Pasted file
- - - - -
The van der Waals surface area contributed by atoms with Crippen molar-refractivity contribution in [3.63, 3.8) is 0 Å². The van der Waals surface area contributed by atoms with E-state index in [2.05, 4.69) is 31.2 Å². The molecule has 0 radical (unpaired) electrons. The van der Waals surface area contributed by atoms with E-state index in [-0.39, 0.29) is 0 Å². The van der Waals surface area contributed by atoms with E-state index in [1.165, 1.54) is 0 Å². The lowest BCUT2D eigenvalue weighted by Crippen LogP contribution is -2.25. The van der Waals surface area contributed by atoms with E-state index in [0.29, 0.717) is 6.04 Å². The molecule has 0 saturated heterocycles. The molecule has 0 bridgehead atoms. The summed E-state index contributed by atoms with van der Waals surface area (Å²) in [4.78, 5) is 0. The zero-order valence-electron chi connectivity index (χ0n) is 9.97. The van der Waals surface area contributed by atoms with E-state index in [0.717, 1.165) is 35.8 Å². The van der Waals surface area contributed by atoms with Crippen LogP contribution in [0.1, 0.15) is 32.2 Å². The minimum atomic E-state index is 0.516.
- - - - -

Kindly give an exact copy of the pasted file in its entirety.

The van der Waals surface area contributed by atoms with Crippen molar-refractivity contribution in [3.63, 3.8) is 0 Å². The van der Waals surface area contributed by atoms with E-state index in [2.05, 4.69) is 31.2 Å². The molecule has 0 radical (unpaired) electrons. The van der Waals surface area contributed by atoms with E-state index in [-0.39, 0.29) is 0 Å². The van der Waals surface area contributed by atoms with E-state index in [1.165, 1.54) is 0 Å². The lowest BCUT2D eigenvalue weighted by Crippen LogP contribution is -2.25. The van der Waals surface area contributed by atoms with E-state index in [0.29, 0.717) is 6.04 Å². The molecule has 0 saturated heterocycles. The molecule has 0 bridgehead atoms. The summed E-state index contributed by atoms with van der Waals surface area (Å²) in [4.78, 5) is 0. The zero-order valence-electron chi connectivity index (χ0n) is 9.97. The van der Waals surface area contributed by atoms with E-state index in [0.717, 1.165) is 35.8 Å². The van der Waals surface area contributed by atoms with Crippen LogP contribution in [0.1, 0.15) is 32.2 Å². The minimum atomic E-state index is 0.516.